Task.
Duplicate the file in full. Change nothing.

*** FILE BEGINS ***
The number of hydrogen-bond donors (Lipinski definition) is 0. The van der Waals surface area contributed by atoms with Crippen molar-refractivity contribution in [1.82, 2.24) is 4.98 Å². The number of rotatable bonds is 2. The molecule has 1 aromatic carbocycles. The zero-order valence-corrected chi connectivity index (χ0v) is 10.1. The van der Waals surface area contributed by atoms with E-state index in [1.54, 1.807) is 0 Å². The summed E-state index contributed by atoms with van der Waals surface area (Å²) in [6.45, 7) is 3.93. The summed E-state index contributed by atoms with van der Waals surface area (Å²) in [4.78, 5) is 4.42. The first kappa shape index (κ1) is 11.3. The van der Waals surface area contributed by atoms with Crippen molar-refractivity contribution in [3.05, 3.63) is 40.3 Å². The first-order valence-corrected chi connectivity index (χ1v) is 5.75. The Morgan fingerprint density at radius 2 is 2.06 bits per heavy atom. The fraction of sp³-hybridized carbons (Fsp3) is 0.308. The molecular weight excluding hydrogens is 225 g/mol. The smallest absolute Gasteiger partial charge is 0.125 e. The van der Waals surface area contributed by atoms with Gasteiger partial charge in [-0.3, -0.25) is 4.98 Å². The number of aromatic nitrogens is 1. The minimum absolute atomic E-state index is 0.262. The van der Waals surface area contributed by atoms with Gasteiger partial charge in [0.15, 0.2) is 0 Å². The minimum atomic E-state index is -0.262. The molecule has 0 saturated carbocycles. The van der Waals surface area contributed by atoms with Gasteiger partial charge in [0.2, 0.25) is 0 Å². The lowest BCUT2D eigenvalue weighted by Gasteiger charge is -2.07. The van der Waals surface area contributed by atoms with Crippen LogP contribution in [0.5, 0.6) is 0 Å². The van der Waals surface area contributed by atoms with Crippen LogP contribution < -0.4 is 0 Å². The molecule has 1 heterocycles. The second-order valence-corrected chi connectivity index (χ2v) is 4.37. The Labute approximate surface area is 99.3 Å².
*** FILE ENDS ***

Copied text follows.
The number of hydrogen-bond donors (Lipinski definition) is 0. The van der Waals surface area contributed by atoms with Crippen molar-refractivity contribution in [1.82, 2.24) is 4.98 Å². The number of rotatable bonds is 2. The molecule has 1 aromatic carbocycles. The zero-order valence-corrected chi connectivity index (χ0v) is 10.1. The van der Waals surface area contributed by atoms with E-state index in [1.54, 1.807) is 0 Å². The summed E-state index contributed by atoms with van der Waals surface area (Å²) in [6.45, 7) is 3.93. The summed E-state index contributed by atoms with van der Waals surface area (Å²) in [4.78, 5) is 4.42. The first kappa shape index (κ1) is 11.3. The van der Waals surface area contributed by atoms with Crippen molar-refractivity contribution in [3.05, 3.63) is 40.3 Å². The first-order valence-corrected chi connectivity index (χ1v) is 5.75. The Morgan fingerprint density at radius 2 is 2.06 bits per heavy atom. The fraction of sp³-hybridized carbons (Fsp3) is 0.308. The molecular weight excluding hydrogens is 225 g/mol. The smallest absolute Gasteiger partial charge is 0.125 e. The van der Waals surface area contributed by atoms with Gasteiger partial charge in [-0.3, -0.25) is 4.98 Å². The number of aromatic nitrogens is 1. The minimum absolute atomic E-state index is 0.262. The van der Waals surface area contributed by atoms with Gasteiger partial charge in [0.15, 0.2) is 0 Å². The minimum atomic E-state index is -0.262. The molecule has 0 saturated carbocycles. The van der Waals surface area contributed by atoms with Gasteiger partial charge in [0.2, 0.25) is 0 Å². The lowest BCUT2D eigenvalue weighted by Gasteiger charge is -2.07. The van der Waals surface area contributed by atoms with Crippen LogP contribution in [0.5, 0.6) is 0 Å². The van der Waals surface area contributed by atoms with Crippen LogP contribution < -0.4 is 0 Å². The molecule has 1 heterocycles. The second-order valence-corrected chi connectivity index (χ2v) is 4.37. The Labute approximate surface area is 99.3 Å².